David Cameron sat twiddling his thumbs. Through the window he could see the morning sun shine on the slopes of the nearby wooded mountain. Lawn sprinklers arced mini rainbows across the plush green lawn. Cameron was enjoying Colleague Borisov’s retreat. The stunning views of the depopulated countryside contrasted with the Spartan interior furnishings favoured by Bulgaria’s greatest living statesman.
Cameron had found five newly pressed Superman suits in the master bedroom wardrobe. In every room fitness machines awaited the return of their owner, like so many reproachful pet Borzois deprived of their daily walk.
Being Prime Minister of Bulgaria was turning out to be a piece of cake. Boyko had been quite right. A photo opportunity a day keeps the opposition at bay. So in order to show that he was getting to grips with the Health Service, Cameron had dressed up in a white coat and rubber gloves. The headline had read: The Man from London says no to cockroaches.
And those Bulgarian journalists were so pretty – Boyko called them kittens. They were nothing like those British harridans. The most taxing question he’d had to field was whether he wanted to ban tripe soup.
Colleague Borisov had been right about the cabinet too. You wouldn’t have found a more terrified bunch of creatures in a Turkey farm before Christmas or a liberal democrat conference. All he had to do was to mime picking up a phone and tapping on the table and the ministers turned white.
Boyko’s ex-girlfriend had introduced him to the people who really mattered. What a lovely weekend he’d spent in a lakeside development near Haskovo, discussing privatizing Customs and Excise.
The interior Minister, Tsvetanov, a fellow with a face as long as a Bassett hound’s, had been worried about some upcoming demonstration in Sofia. Cameron had taken a few hours to explain the simple technique of kettling. You trap the demonstrators in some square and keep them there for hours on end. Was it possible for a Bassett Hound to look happy? Tsvetanov had pulled out a map and a mobile phone.
On Friday he’d dropped into Parliament to find it half empty. Apparently a lot of MPs had decided to attend some religious event in the centre of Sofia. There’d been a long rambling question from a fellow conservative involving a lot of economic theory he’d never read. He hoped he’d made the right noises. Then a man with pink cheeks whose lack of enthusiasm suggested he suffered from severe constipation got up to demand his resignation.
There had been a bit of a stir later in the day when an angry little man with a shock of white hair like a badger’s, marched into the chamber and straight to the podium, waving a photograph of a clearly distressed woman and a laundry bill. The ensuing confrontation was etched in Cameron’s memory.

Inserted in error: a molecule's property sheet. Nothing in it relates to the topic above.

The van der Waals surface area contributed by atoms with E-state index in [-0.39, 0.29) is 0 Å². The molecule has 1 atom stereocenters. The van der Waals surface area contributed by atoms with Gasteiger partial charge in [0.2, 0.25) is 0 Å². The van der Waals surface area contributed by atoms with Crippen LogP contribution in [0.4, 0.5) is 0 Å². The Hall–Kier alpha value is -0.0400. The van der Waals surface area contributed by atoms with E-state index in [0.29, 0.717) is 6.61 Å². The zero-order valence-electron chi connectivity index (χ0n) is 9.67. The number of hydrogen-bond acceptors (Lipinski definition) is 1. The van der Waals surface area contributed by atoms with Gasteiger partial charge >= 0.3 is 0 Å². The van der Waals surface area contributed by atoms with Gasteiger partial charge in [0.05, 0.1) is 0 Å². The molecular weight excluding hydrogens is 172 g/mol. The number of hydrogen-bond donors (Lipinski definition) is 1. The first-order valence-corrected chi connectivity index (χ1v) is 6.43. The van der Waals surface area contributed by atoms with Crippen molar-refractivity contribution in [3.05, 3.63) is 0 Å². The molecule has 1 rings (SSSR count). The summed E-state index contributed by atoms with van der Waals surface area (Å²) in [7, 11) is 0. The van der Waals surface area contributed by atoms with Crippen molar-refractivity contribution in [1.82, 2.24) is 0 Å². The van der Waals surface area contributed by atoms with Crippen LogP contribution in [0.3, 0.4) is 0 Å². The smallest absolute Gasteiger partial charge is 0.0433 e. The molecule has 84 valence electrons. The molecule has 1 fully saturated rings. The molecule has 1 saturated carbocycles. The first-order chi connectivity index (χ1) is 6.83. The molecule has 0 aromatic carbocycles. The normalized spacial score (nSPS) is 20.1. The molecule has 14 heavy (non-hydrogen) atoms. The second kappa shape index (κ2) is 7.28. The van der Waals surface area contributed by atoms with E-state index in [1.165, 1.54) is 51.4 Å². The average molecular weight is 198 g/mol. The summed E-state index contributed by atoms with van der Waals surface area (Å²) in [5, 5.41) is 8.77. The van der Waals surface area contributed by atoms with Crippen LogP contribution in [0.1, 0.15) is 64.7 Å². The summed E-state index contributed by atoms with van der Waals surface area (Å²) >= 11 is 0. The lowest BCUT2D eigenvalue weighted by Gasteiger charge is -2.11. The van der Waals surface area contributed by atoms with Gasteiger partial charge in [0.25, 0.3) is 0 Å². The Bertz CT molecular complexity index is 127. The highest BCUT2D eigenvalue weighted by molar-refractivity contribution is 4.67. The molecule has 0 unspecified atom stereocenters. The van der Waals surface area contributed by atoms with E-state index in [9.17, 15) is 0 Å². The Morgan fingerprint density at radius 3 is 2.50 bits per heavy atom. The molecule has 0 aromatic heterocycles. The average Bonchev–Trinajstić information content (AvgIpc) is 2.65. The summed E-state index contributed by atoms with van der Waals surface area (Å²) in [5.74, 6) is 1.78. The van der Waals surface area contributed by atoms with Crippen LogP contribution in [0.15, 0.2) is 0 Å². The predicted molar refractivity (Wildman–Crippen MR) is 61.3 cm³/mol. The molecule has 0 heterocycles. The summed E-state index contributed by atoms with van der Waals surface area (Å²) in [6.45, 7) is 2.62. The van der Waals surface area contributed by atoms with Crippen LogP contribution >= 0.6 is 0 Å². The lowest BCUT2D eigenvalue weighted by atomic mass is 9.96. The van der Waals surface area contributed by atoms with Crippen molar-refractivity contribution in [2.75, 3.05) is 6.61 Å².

White haired demagogue: Who’s going to pay Bitka Patriotka’s laundry bill, you Bosphoros Turd!
Cameron: (confused) Who? What? Where?
White haired demagogue: That’s right pretend you don’t know anything about your bashebazouks, you janissary! You ought to be wearing a fez.
Cameron: (trying for his most effective phrase) Calm down dear.
White haired demagogue: That’s right, treat us like Australians you patronizing Topkapi whore! I tell you, I’ll be at your throat every day like a Bulgarian lion until you pay this laundry bill.
Cameron: I thought MPs could afford laundry bills.
White haired demagogue: You sit there like a harem eunuch and pretend that this isn’t your fault. My MP was doing her patriotic duty. She was setting out to clear Sofia of terrorists, wailing Mullahs, prayer mats and agents of a non European power. Your police, your Bashebazouks held her up in the metro underpass for three hours.
Cameron: I still don’t understand.
White haired demagogue: Do I need to spell it out? She likes beer and Bulgarian tomatoes.
The session had ended in uproar as a bearded representative of the Turkish Minority arrived to express undying gratitude to Cameron as a worthy successor to that famous friend of Turkey, Disraeli.
To be compared to Disraeli – that would be one in the eye for the Daily Mail back home. He felt like raising a glass so he rang a bell and a bald headed ex-wrestler bustled in, knocking over a coffee table on the way. As a butler he lacked Jeeves’ ability to shimmer, but he understood a crisp order for a glass of cognac.
The phone rang.